City Council District 27
City Council District 27
Age: 51; Occupation: Member, New York City Council
Education: University of Bridgeport (B.A.)
Campaign Website: Not Available
Leroy Comrie Jr. was elected to serve Council District 27 in 2001 and currently serves as the Majority Whip for the council’s Democratic Caucus, head of the Queens’s delegation, and chairman of the Consumer Affairs committee. If elected to another term, one of Mr. Comrie’s top priorities would be to increase the number of after-school programs for children in his district. He noted that parents in his community have one of the longest commute times in the city and parents needs places for their children to be supervised while they are at work. He said currently there are no after-school programs in any of the city-owned buildings in the district, and that he is working with the city and the mayor to bring programs into those spaces. He also said he would be an advocate for funding nonprofits that provide senior services. Mr. Comrie also believes that financial empowerment is an important issue, particularly in parts of South Jamaica, which has been hit hard by the mortgage crisis – which he has worked to secure funding for programs that assist affected homeowners. Mr. Comrie is a supporter of mayoral control, but maintains that there are many improvements that need to be made with respect to parental involvement and transparency in the Department of Education’s contracting.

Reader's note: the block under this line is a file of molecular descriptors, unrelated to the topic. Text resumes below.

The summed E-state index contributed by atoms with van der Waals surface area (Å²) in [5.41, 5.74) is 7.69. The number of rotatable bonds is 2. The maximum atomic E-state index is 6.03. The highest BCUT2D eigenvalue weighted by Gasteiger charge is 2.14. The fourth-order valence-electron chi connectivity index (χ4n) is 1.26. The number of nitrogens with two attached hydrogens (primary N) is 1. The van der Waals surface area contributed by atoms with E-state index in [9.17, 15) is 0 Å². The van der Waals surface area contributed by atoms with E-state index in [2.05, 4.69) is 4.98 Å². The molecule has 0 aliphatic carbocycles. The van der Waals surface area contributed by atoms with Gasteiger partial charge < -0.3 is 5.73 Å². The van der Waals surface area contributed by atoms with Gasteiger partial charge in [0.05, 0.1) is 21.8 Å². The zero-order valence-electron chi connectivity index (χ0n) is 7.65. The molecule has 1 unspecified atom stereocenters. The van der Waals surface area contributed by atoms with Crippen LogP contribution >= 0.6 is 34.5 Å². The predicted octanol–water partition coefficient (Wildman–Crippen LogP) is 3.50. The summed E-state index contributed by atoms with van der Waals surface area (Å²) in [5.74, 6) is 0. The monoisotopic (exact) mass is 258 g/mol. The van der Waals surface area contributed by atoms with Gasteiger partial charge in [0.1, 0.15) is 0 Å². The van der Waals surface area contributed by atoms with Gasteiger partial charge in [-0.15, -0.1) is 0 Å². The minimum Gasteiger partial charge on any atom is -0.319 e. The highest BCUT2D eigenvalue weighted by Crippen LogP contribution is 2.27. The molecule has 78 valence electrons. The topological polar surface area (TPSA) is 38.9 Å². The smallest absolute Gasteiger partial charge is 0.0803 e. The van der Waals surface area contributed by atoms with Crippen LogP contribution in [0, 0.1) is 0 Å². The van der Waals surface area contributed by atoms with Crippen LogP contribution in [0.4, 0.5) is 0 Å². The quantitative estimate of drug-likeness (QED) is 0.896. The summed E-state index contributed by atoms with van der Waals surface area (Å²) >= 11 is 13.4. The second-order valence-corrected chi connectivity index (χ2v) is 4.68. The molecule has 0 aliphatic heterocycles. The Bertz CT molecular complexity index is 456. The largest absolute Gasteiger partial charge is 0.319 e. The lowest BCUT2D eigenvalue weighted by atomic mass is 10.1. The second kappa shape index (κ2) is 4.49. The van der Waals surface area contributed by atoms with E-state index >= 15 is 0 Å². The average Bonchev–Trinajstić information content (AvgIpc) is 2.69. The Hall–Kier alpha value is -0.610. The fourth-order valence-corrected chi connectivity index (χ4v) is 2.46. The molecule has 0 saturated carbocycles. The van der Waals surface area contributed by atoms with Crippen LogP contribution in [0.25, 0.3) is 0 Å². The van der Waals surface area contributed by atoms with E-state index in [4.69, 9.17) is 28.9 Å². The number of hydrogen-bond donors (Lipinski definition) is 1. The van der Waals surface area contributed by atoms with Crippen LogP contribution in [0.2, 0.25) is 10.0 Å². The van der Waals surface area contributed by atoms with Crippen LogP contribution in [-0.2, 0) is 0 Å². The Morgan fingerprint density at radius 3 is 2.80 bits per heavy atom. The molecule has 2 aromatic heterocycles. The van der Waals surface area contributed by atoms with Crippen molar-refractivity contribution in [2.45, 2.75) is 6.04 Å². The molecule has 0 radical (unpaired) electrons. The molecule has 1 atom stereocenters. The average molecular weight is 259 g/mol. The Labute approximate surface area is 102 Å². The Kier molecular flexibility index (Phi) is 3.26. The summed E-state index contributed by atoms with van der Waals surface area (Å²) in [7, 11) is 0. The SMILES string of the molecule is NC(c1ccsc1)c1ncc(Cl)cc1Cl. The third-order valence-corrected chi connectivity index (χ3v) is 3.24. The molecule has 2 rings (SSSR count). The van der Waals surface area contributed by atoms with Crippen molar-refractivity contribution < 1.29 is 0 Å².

Mr. Comrie believes city council reform is an important issue. While he agrees with Citizens Union’s position that committees should be able to act more independently from the speaker, he does not believe they should be allowed to issue subpoenas, or to allow chairs to schedule meetings. He cautioned that if there was no direction to prioritize legislation out of committees by the leadership, many committees may take votes that would never make it to a full vote of the council. In explaining his vote to extend terms for elected officials, Mr. Comrie said that he voted his conscience and has consistently opposed term limits, stating that they prevent effective government. With regards to the discretionary funding issue, Mr. Comrie said he knows how crucial such funding is to his community and the nonprofits that provide services. He believes it is important for the public to understand that councilmembers do not write the checks, but rather the city agencies who vet the nonprofits. While he agrees that stealing public money is a violation of the public’s trust, he would also caution against removing a line of funding that is so essential to smaller community organizations, and in particular those in minority communities. He advocates strengthening the vetting process for nonprofit funding requests, and implementing more severe penalties for those that break the law.
While Mr. Comrie and Citizens Union disagree from time to time, the organization recognizes his deep commitment to improving his community and his success in securing services for his district. His openness to the organization’s positions and desire to build upon his long, active relationship with it, are what make him the preferred candidate in this race.
[Candidate did not return questionnaire and could not be scheduled for an interview.]